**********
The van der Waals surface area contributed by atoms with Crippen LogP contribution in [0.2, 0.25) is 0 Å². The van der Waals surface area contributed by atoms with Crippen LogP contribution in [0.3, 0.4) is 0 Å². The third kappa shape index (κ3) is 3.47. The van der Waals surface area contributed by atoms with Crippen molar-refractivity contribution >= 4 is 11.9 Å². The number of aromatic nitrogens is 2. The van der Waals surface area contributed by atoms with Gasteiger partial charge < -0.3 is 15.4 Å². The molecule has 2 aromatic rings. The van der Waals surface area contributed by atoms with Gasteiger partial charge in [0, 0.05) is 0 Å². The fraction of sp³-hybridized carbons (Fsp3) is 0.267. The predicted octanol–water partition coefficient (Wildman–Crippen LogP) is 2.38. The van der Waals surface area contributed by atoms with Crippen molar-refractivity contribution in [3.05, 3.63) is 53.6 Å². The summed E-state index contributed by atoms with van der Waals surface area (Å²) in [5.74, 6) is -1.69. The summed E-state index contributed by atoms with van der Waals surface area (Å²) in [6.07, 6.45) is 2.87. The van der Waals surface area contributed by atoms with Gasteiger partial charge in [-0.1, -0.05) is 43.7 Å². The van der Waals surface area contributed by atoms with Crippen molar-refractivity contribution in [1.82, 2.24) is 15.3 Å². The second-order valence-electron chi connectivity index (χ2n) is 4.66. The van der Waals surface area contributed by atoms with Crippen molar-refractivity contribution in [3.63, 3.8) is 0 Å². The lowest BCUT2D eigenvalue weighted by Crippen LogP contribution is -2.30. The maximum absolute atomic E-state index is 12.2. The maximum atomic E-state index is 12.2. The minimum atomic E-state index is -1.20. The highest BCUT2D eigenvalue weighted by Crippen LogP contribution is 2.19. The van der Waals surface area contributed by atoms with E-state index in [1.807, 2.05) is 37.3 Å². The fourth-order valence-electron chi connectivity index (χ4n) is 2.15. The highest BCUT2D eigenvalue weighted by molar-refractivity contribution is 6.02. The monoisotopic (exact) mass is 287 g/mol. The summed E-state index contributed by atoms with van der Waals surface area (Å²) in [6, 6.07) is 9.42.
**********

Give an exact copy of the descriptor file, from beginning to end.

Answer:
The van der Waals surface area contributed by atoms with Crippen LogP contribution in [0.2, 0.25) is 0 Å². The van der Waals surface area contributed by atoms with Crippen LogP contribution in [0.3, 0.4) is 0 Å². The third kappa shape index (κ3) is 3.47. The van der Waals surface area contributed by atoms with Crippen molar-refractivity contribution >= 4 is 11.9 Å². The number of aromatic nitrogens is 2. The van der Waals surface area contributed by atoms with Gasteiger partial charge < -0.3 is 15.4 Å². The molecule has 2 aromatic rings. The van der Waals surface area contributed by atoms with Gasteiger partial charge in [0, 0.05) is 0 Å². The fraction of sp³-hybridized carbons (Fsp3) is 0.267. The predicted octanol–water partition coefficient (Wildman–Crippen LogP) is 2.38. The van der Waals surface area contributed by atoms with Crippen molar-refractivity contribution in [3.05, 3.63) is 53.6 Å². The summed E-state index contributed by atoms with van der Waals surface area (Å²) in [5.74, 6) is -1.69. The summed E-state index contributed by atoms with van der Waals surface area (Å²) in [6.07, 6.45) is 2.87. The van der Waals surface area contributed by atoms with Gasteiger partial charge in [-0.1, -0.05) is 43.7 Å². The van der Waals surface area contributed by atoms with Crippen molar-refractivity contribution in [1.82, 2.24) is 15.3 Å². The second-order valence-electron chi connectivity index (χ2n) is 4.66. The van der Waals surface area contributed by atoms with Crippen molar-refractivity contribution in [3.63, 3.8) is 0 Å². The lowest BCUT2D eigenvalue weighted by Crippen LogP contribution is -2.30. The maximum absolute atomic E-state index is 12.2. The maximum atomic E-state index is 12.2. The minimum atomic E-state index is -1.20. The highest BCUT2D eigenvalue weighted by Crippen LogP contribution is 2.19. The van der Waals surface area contributed by atoms with E-state index in [1.807, 2.05) is 37.3 Å². The fourth-order valence-electron chi connectivity index (χ4n) is 2.15. The highest BCUT2D eigenvalue weighted by molar-refractivity contribution is 6.02. The monoisotopic (exact) mass is 287 g/mol. The summed E-state index contributed by atoms with van der Waals surface area (Å²) in [6, 6.07) is 9.42.